Geez E, I’d hate to be your child. Maybe you should read up some info by one of the best pediatricians out there, Dr. Sears.

  32. Debbye says:

    @ Perawatan- Thank you for your kind words! We hope you keep reading!

    @ Brooke- Dr. Sears is a great resource for families. Thanks for sharing!

  33. JessDK says:

    @E,

    Parenting is a great lesson in selfless-ness. You don’t have to have children if you don’t want to. Because they will change your life forever! And for the better. I used to believe that kids should not affect my adult fun. BUT, then I grew up. And my son came along. And he’s changed EVERYTHING! And I’m glad to have him in my life. Sometimes it’s hard to give up some things I’ve come to enjoy, but having my son healthy and happy is so worth the small sacrifices. I love him. As a parent, you love your kids….

  34. Debbye says:

    Hi Jess-
    Thank you for sharing! That is So true! :)

  35. Suzan says:

    Thank uuuuu! Reading this made me reliefed and assured me am on the right track. I heard that comment million times. It made me think i do sth wrong in the way i deal with my baby’s sleep habits. I thought if i couldnt sleepwith the doors slapping or people talking loudly then my baby would not too. When i tried to put him in such environment all i got was an over tiered baby. White noise and a quite room is just perfect for him.

  36. Bri says:

    Wow. This article and the comments were enlightening. I have a 9 month old and her sound machine just stopped working. It is a big decision for us whether we want to try to let her sleep without it. She seems to be a light sleeper in that some mild noises wake her even with the sound machine. However, the first night with no machine has gone well. Decisions, decisions.

    By the way, I love the person who wrote in about what they will do when they have kids. Why would they even be reading this??! Funny.

  37. Victoria Roe says:

    Thank the Lord for this advice! All my 3 kids have been light sleepers and just like Nicole Johnson I tend not to even enter my 6 month old son’s room before going to bed for fear of waking him with a creaky floorboard etc!!However, I do have a relaxing cd on repeat for the whole time he sleeps just to drown out any sudden background noises of people outside or dogs barking etc.So take note in-laws and parents that it is not just me being paranoid – my kids are light sleepers just like me and as Nicole says I can’t sleep through dogs barking etc so neither should my kids!!

  38. Debbye says:

    @Suzan- Thank you for writing! Like mother like baby in many light sleeper cases! :)

    @Bri- Good point about the previous comment! I hope whatever you chose to do about the white noise worked out well! Please share if you have a chance!

    @Victoria Roe- SO true! Our kids had no chance of being solid sleepers as my husband and I are such light sleepers! We often use white noise in our room at night too! Thanks for writing!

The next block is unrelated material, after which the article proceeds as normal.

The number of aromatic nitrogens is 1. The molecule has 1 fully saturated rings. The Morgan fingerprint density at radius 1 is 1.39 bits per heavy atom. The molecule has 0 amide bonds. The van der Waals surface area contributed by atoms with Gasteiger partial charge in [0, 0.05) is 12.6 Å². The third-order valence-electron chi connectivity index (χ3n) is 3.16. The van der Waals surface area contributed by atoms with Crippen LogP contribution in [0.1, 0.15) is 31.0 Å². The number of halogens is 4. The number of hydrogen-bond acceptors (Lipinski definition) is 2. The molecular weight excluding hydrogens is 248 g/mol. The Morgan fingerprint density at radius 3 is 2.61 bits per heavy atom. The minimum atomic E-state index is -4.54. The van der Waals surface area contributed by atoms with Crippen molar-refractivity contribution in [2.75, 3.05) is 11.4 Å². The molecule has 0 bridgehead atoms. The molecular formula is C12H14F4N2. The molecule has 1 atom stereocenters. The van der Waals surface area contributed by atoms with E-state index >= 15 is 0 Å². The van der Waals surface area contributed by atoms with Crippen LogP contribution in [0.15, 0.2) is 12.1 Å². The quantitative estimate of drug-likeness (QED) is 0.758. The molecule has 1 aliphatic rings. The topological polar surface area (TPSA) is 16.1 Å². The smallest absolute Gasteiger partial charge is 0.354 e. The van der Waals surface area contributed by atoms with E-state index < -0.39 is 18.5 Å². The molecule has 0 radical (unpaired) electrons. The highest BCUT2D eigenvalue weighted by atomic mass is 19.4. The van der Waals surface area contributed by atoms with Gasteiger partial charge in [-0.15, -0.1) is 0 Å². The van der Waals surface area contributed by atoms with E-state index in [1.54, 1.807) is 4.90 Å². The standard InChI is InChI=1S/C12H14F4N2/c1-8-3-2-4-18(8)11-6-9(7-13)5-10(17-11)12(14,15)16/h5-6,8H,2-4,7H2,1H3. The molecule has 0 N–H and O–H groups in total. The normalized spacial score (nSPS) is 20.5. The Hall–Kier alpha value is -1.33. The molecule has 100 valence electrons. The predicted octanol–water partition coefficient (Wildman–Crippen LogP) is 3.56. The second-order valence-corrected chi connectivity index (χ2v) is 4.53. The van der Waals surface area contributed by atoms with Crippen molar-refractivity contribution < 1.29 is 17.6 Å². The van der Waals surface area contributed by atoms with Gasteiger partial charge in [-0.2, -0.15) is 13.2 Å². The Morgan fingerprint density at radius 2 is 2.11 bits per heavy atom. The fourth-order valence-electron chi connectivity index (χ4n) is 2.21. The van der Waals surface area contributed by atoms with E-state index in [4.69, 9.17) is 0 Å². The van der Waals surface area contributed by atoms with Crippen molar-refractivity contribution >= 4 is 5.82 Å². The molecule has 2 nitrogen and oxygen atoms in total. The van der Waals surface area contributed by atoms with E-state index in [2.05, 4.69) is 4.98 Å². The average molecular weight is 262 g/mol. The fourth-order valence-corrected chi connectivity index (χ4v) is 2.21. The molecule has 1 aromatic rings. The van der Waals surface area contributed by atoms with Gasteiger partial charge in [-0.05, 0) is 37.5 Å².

39. Lucine Drake says:

    Thanks for your blog. I am very interested in this topic as I’ve found it raised a couple of times just in the past week- first my accountant advises me how proud he is that he raised his twin boys napping with plenty of noise, then a new mother who mentioned she wanted to “train” her newborn to get used to sleeping in noisy situations. So I looked for the research. What I’ve found, as others have, is that there isn’t much, so we have to extrapolate based on the research we do have. We know that there is light sleep and deep sleep, that we are more easily awakened during light, and less so from deep. We know that in research-based situations, those who are submitted to noise and other disruptions will go more quickly into deep sleep, which is a sign of sleep deprivation. We also have preliminary findings that there are individual differences in noise tolerance during sleep. We also know that the ration of light v. deep is different based on the age of the child. Newborns are terribly difficult to keep alert–just a qualitative difference, no training required here :) What I extrapolate from all this is that submitting a child to noise with the expectation that it will train them to sleep through it might result in what appears a child that successfully sleeps through the noise….what is actually happening is that the child is going more quickly into deep sleep due to sleep deprivation. So now the question is: why are you trying to train your child to sleep through loud noise? Is it for your convenience, or is the quality of your child’s sleep more important to you? Personally (and the research shows) that quality sleep is critical for physical and mental development and wellbeing. Say no to “noise training.”

  40. Debbye says:

    Hi Lucine,
    Thank you for writing and sharing your thoughts on the matter! We’ve all got to do what is right for our baby, our family, and what works for one will not work for another! You are certainly right about some of us needing to say no to “noise training!” And we should follow our best parental instincts too!
    Thanks again!